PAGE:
During the past decade, the median earnings (in constant dollars) of white married men in blue-collar jobs (craftsmen and operatives) increased by 25 percent. This gain was about the same as that received by white married men in other occupations, but considerably less than the gain received by married men who were Negroes or members of other races, whose median earnings rose 60 percent overall and 42 percent for craftsmen and operatives. Most of the gains by white men employed as craftsmen and operatives were received since 1965.
In the North and West craftsmen and operatives who were white had about the same relative gains in median earnings during the decade as Negroes and other races. In the South, however, the earnings gap between the two groups was narrowed considerably. White married men in the South who were craftsmen and operatives had an average increase in median earnings of 28 percent between 1959 and 1969 whereas men in these occupational groups who were Negroes or members of other races had an average increase of 56 percent. Despite the change, however, white men who were craftsmen and operatives in the South averaged $7,100 In 1969 as compared wlth $4,800 for Negroes and other races.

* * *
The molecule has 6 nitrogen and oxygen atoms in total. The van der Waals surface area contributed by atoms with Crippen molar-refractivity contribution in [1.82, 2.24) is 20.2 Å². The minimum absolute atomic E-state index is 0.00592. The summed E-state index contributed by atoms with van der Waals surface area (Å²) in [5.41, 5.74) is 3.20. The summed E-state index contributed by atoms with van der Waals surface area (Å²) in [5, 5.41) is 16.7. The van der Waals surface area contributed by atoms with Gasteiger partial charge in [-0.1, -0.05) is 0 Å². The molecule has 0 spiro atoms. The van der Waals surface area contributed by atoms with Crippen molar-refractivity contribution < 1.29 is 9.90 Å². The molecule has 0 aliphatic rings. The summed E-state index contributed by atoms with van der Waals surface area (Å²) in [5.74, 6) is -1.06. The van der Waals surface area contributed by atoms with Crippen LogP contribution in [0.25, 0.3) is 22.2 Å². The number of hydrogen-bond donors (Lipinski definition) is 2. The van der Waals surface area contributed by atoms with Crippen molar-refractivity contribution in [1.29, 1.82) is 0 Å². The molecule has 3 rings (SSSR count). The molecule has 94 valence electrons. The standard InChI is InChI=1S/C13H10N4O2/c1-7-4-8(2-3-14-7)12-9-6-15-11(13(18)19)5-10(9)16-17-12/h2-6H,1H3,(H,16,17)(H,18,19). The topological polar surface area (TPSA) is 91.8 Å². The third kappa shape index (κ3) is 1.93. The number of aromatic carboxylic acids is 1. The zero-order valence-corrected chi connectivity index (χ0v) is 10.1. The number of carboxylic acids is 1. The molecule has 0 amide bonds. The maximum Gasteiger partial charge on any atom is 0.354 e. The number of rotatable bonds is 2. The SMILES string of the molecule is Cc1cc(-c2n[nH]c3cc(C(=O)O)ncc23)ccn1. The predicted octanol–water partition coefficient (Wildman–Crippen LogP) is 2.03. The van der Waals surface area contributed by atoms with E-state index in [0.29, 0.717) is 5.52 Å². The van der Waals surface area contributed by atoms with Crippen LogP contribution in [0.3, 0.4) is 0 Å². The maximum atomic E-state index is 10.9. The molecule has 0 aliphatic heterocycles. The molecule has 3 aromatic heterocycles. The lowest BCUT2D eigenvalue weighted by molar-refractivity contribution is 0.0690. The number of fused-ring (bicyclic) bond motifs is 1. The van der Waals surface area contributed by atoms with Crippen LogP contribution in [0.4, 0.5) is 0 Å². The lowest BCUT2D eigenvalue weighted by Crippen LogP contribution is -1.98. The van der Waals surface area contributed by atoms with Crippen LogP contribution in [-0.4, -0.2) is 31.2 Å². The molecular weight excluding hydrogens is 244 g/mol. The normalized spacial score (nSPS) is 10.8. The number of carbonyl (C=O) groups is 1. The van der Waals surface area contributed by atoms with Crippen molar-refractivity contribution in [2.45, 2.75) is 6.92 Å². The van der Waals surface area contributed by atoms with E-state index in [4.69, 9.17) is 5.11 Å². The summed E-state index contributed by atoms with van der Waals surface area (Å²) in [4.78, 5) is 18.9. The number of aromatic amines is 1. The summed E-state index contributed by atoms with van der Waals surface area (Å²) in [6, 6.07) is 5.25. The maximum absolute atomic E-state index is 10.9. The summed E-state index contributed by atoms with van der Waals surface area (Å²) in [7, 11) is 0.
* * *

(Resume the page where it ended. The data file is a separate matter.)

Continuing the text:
In addition to the changes in earnings of married men, there were also significant changes in occupational distribution between 1960 and 1970. The number of white married men who were employed as craftsmen and operatives increased by 7 percent from 13.3 million to 14.3 million, whereas the number of Negroes and other races employed in this occupation rose by 46 percent from about 1.0 million to 1.4 million. The number of white men employed in professional and managerial jobs also rose sharply from 7.8 million to 11.4 million, a gain of 46 percent.
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